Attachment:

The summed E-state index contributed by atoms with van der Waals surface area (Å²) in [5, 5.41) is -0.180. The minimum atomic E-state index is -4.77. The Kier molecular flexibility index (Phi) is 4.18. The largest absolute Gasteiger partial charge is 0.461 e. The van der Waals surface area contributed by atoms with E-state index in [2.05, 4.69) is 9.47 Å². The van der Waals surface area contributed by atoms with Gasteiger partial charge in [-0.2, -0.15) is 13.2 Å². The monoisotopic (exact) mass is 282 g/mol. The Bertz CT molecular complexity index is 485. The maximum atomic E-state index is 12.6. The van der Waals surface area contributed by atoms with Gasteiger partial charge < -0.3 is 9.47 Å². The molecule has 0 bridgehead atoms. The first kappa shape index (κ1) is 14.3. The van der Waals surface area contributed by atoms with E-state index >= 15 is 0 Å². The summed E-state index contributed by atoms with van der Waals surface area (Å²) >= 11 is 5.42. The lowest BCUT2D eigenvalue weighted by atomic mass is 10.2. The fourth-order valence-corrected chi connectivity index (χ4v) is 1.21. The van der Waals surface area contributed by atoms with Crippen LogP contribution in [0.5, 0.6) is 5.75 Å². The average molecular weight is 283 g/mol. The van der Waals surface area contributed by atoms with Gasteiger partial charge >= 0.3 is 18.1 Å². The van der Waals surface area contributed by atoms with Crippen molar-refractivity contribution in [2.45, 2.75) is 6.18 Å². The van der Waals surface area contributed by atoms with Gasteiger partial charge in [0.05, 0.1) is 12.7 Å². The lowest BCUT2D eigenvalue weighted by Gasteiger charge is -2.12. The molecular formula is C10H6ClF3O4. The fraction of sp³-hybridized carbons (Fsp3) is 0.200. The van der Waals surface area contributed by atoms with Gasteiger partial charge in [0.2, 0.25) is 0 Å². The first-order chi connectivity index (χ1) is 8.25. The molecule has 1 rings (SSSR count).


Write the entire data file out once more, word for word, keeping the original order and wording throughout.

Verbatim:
The summed E-state index contributed by atoms with van der Waals surface area (Å²) in [5, 5.41) is -0.180. The minimum atomic E-state index is -4.77. The Kier molecular flexibility index (Phi) is 4.18. The largest absolute Gasteiger partial charge is 0.461 e. The van der Waals surface area contributed by atoms with E-state index in [2.05, 4.69) is 9.47 Å². The van der Waals surface area contributed by atoms with Gasteiger partial charge in [-0.2, -0.15) is 13.2 Å². The monoisotopic (exact) mass is 282 g/mol. The Bertz CT molecular complexity index is 485. The maximum atomic E-state index is 12.6. The van der Waals surface area contributed by atoms with Gasteiger partial charge < -0.3 is 9.47 Å². The molecule has 0 bridgehead atoms. The first kappa shape index (κ1) is 14.3. The van der Waals surface area contributed by atoms with E-state index >= 15 is 0 Å². The summed E-state index contributed by atoms with van der Waals surface area (Å²) >= 11 is 5.42. The lowest BCUT2D eigenvalue weighted by atomic mass is 10.2. The fourth-order valence-corrected chi connectivity index (χ4v) is 1.21. The van der Waals surface area contributed by atoms with Crippen LogP contribution in [0.5, 0.6) is 5.75 Å². The average molecular weight is 283 g/mol. The van der Waals surface area contributed by atoms with Gasteiger partial charge >= 0.3 is 18.1 Å². The van der Waals surface area contributed by atoms with Crippen molar-refractivity contribution in [2.45, 2.75) is 6.18 Å². The van der Waals surface area contributed by atoms with Gasteiger partial charge in [0.05, 0.1) is 12.7 Å². The lowest BCUT2D eigenvalue weighted by Gasteiger charge is -2.12. The molecular formula is C10H6ClF3O4. The fraction of sp³-hybridized carbons (Fsp3) is 0.200. The van der Waals surface area contributed by atoms with Gasteiger partial charge in [0.2, 0.25) is 0 Å². The first-order chi connectivity index (χ1) is 8.25. The molecule has 1 rings (SSSR count).